“We lodged a high court application to seek a suspension order of the Constitutional Court committal orders. The presiding Justice Mnguni indicated that he would deliver judgment on Friday, 9 July, but no holding position was ordered pending the delivery of his judgment.
“The SAPS has indicated that it will be executing the orders of the Constitutional Court tonight by midnight despite the pending judgment on whether the execution of the committal orders should be suspended.
“We write to request that you issue a directive in terms of which the execution of the committal orders of the Constitution is suspended pending the outcome of the judgment on Friday, 9 July, alternatively pending the outcome of the judgment to be heard by the Constitutional Court on Monday, 12 July.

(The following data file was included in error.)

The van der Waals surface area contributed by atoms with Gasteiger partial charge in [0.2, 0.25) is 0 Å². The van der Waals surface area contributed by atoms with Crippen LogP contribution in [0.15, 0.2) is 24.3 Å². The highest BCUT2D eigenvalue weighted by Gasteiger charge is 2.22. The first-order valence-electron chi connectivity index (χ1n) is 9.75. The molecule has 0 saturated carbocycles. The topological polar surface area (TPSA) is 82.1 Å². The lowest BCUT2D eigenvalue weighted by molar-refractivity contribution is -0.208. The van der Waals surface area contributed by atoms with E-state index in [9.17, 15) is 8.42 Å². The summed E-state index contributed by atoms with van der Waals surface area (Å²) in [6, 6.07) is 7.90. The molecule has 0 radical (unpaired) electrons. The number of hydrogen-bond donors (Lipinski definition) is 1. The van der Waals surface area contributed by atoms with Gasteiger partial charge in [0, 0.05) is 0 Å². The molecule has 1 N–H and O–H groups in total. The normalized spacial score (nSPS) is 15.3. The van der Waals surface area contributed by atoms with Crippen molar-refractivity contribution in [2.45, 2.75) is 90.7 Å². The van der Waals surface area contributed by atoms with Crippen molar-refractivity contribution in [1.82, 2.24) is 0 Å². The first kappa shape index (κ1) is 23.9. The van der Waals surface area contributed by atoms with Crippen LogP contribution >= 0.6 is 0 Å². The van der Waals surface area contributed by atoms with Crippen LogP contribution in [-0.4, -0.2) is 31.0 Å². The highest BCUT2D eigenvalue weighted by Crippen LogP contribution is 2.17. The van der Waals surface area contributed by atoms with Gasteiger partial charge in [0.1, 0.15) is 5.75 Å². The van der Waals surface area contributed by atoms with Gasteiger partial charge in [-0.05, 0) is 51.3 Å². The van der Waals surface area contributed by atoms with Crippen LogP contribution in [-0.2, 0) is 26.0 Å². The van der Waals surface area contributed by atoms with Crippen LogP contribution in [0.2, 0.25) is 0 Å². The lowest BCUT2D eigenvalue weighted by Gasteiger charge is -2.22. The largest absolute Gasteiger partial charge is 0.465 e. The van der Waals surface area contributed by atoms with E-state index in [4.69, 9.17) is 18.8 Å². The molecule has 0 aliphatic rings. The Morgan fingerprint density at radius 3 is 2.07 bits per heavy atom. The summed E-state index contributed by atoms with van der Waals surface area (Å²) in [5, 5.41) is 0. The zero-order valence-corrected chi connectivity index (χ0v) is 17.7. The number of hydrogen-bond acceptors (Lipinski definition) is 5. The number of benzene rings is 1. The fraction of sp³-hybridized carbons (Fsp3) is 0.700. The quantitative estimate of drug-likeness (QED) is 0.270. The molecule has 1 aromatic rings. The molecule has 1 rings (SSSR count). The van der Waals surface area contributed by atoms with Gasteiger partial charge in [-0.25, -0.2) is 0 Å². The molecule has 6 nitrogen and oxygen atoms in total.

“There is prejudice to the life of our client in the event of the judgment of the High Court ordering a suspension of the committal orders, alternatively the Constitutional Court rescinding the orders.
“We understand that the Constitutional Court may direct the suspension of its orders, which if granted would be binding on the High Court, to prevent our client from being arrested prior to all legal processes being finalised. We await your urgent response.”
The letter was not responded to.
A leader of the so-called Radical Economic Transformation forces in KwaZulu-Natal told Daily Maverick that while no “formal” plans to protest had been put in place, there would be “spontaneous” groupings in the province on Thursday to object to the arrest.
“Jacob Zuma is a man who is very loved. We don’t have to organise protests for him. People will protest because they love him.” DM
Words: Desiree Erasmus. Visuals: Leila Dougan